At one time, or another, all of us have dealt with storage space shortage. Lacking free space can really be a hustle and as mobile tech becomes smaller and runs more advanced software and rich multimedia, storage limitations become very common. SSD drives bring enormous performance gain, but their limited capacity is definitely complicating the situation.
Modern operating systems are severely affected by storage limitations as developers are tasked with cramming increasingly sophisticated code into tiny spaces. The latest installment of Microsoft Windows is particularly vulnerable in this respect, especially, considering the company’s ambitious desire to make it run across an enormous array of devices, ranging all the way from beastly gaming PC rigs, down to budget, pocketsize smartphones.
Yet, with Windows 10, Microsoft has devised a set of clever solutions to the problem, leaving the OS with the most optimized and tiny footprint of any Windows yet. This, of course, is absolutely necessary if Microsoft’s “One Windows” ideology is ever going to see the light of day. The people over at Windows Storage and Deployment Teams are the people we have to thank for the smaller and more efficient Windows 10 and they have managed to boil their complicated solution to two basic technologies.
First up, Windows 10 is big on compression. The development team has worked out the most efficient way of compressing Windows system files yet and the storage gains they have achieved, by doing so are pretty impressive. A 32-bit Windows 10 installation is reduced by 1.5GB, while a typical 64-bit version is slashed by 2.6GB. This may not sound like much, but picture this in a tablet or phone. That’s a lot of extra multimedia space right there.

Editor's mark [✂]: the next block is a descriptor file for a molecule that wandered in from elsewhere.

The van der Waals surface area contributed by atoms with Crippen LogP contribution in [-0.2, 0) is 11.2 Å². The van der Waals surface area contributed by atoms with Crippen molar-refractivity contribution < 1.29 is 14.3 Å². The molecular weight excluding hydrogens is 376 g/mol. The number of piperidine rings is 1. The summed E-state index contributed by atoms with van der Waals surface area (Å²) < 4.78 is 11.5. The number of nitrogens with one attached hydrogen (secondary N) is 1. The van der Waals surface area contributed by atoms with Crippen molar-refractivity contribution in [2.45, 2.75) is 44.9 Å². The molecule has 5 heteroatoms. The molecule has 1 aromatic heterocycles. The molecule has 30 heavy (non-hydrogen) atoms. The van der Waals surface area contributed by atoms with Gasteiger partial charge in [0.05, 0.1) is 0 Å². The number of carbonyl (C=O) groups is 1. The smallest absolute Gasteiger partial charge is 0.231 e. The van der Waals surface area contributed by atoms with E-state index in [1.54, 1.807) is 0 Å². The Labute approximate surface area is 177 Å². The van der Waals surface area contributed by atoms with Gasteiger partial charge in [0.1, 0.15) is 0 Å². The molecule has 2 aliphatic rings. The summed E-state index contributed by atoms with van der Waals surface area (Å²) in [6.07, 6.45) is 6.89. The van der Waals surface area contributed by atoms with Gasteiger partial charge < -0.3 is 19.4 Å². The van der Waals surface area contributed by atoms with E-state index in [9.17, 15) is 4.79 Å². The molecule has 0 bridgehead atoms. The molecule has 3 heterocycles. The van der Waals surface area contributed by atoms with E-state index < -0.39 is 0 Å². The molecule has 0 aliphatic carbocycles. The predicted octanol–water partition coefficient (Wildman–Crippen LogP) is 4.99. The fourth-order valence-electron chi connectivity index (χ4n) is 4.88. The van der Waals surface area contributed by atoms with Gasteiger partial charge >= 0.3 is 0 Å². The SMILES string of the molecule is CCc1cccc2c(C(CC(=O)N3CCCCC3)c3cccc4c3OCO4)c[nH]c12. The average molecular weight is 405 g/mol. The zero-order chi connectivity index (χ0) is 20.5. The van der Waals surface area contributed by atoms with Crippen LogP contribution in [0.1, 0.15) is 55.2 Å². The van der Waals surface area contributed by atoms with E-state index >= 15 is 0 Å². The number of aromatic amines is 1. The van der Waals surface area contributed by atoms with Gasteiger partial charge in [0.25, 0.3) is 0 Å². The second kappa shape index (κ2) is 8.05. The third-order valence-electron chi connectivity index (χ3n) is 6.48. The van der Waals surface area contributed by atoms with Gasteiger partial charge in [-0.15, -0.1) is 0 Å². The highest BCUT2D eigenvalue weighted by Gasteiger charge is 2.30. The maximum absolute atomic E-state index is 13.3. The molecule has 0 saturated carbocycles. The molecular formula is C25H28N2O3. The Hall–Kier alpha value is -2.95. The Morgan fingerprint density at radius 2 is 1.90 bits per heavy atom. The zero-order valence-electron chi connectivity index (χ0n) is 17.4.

This all sounds really good, but as we know, compression is not for every device, mainly because it is a CPU costly task. Microsoft has addressed these issues and is making compression an intelligent, opt-in option. Compression mechanisms will be enabled only after a clever process of assessment of the device’s RAM, CPU and general computing capabilities concludes that the extra processing tasks will not affect user perceivable responsiveness and performance.
The new compression mechanism can be applied with a fresh Windows 10 install and is now a party of the standard installation process, so it no longer requires special steps from the OEM, like the WIMBOOT compression, found in special versions of Windows 8.1. To make the new technology even more widely-available, Microsoft has made it available through OS update, as well as a fresh install.
Speaking of updating, there is the other storage solution that Windows 10 brings to the table. The new OS is no longer tied down to bulky recovery images. Up until now, this was the only way Windows could recover itself after an accidental system file corruption. Windows 10 handles these tasks, known as Refresh and Reset in a much more clever way and can essentially rebuild itself using only runtime system files. This not only eliminates the need to store a dedicated recovery image, although you still can if you desire, but also leaves the installation intact after a recover. So no more endless update installs should be required after the process is complete.